Thursday was my Mom’s last day as a teacher. Seeing that sentence in print gives me a strange feeling. Some of my first memories of my Mom have to do with being with her in her classroom. I first remember that she was a kindergarten teacher at a Catholic school (and we were not Catholic so I’ve always wondered what that was like for her). They had a summer school there that I got to go to when I was old enough. I only remember snippets of that: baking apple turnovers and running “dittos” on the “ditto machine.” That’s right, I remember a time when it was not common for a school to have a Xerox machine.
I don’t feel that old.
Back to Mom. I grew up knowing that I never wanted to be a teacher myself (don’t get me started on that list) but recognized how brilliant and wonderful it was for my Mom to be a teacher. Sometimes it would annoy me, too. We would go out shopping to Kohl’s or to the mall and inevitably we would be stopped by someone who either was a parent of a kid my Mom taught or a grown adult who used to be a kid that my Mom taught who would soon be having that person’s kids in her classroom. Good grief. She was sort of a celebrity in that respect. But I don’t think she ever saw it that way.
She stayed for years at this particular Catholic school and man, talk about the ups and downs. And the pay, from what I could imagine, was the pits. No one seemed to mind walking all over the teachers at this school. Sometimes Mom would cry about a bad day…or pretend that she wasn’t upset about something but clearly she was. She put herself out there, heart and soul, every darn school day. She was never satisfied to sit back and use the same lesson plans from year to year. It seemed to be a day to day kind of evolution that energized her. I think she sparked a lot of kids that way.
When she finally got the call to move to the fancy public school (yes, public), she was in full bloom. Talk about the resources and support she now had! She’s the kind of person whose excitement makes you excited. Of course there were still bad days and bad kids and bad parents. But this was a great move.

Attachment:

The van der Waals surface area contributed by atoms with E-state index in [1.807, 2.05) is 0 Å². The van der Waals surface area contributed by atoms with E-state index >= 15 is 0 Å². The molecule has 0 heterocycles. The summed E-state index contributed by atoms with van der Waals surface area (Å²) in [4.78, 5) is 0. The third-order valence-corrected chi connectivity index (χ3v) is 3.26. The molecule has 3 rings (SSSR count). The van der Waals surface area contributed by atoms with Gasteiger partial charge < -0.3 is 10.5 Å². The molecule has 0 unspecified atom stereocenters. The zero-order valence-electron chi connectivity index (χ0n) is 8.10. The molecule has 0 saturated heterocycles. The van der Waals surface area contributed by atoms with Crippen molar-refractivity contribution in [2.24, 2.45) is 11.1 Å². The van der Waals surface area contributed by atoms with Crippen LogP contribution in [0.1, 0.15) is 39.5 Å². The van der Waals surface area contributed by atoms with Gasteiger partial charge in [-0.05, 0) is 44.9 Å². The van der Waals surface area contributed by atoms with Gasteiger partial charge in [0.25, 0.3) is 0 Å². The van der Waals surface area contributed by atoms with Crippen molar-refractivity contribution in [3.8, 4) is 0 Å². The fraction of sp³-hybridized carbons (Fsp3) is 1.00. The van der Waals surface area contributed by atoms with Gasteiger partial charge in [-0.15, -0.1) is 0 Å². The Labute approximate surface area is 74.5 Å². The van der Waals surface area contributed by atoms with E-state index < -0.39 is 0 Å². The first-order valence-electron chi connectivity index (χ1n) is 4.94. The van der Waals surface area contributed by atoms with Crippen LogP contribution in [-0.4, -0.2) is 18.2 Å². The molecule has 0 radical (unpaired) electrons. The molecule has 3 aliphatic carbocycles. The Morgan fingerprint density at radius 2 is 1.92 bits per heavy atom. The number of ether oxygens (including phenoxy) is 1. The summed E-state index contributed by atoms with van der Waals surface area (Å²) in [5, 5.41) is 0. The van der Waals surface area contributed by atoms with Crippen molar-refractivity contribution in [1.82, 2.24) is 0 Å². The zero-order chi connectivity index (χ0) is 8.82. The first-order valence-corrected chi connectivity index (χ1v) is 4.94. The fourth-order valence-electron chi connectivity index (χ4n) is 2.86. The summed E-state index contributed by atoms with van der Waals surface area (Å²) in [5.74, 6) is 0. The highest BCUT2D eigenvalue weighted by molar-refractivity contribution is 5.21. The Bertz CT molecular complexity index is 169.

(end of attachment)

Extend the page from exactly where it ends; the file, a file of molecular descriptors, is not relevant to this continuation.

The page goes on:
She also moved grades throughout the years: kindergarten to second grade and finally to sixth grade. Teaching the big fish in the little pond at the elementary school. She became “teacher-in-charge” when the principal was out and was head staff member for things like Student Council and Quiz Bowl. At one point I remember her telling me that there was a group of kids who would sometime stay in at lunchtime and play Euchre with her…strange but true. My Mom created tight bonds with so many of these kids.
Mom was nearly forced into retirement last year. At the 11th hour she decided she wasn’t quite ready and signed on for another year. Less than a month ago she signed the paperwork to make her retirement official. That must have been a difficult day. But hopefully also a liberating day. She’s still got so much fire in her that I know there will be a second chapter for her. She’s already thinking about volunteer work, getting her realtor license and of course, playing all the tennis that she can handle. Did I mention that she’s quite competitive?
Have you ever seen the movie, Mr. Holland’s Opus?
I always pictured my Mom having that same kind of effect on the kids she taught and the teachers she worked with. One of the things she was feeling guilty about when making up her mind to retire was the fact that so many of the younger kids at the school came up to her to say, “I want to be in your classroom when I’m a sixth grader!”
She will be sorely missed. But I have to think that she’s left her stamp on that school and on those kids. Happy retirement, Mom. You are my Living Legend.
Back to food for my next post…I promise!
P.S. Did you have a teacher that you will never forget?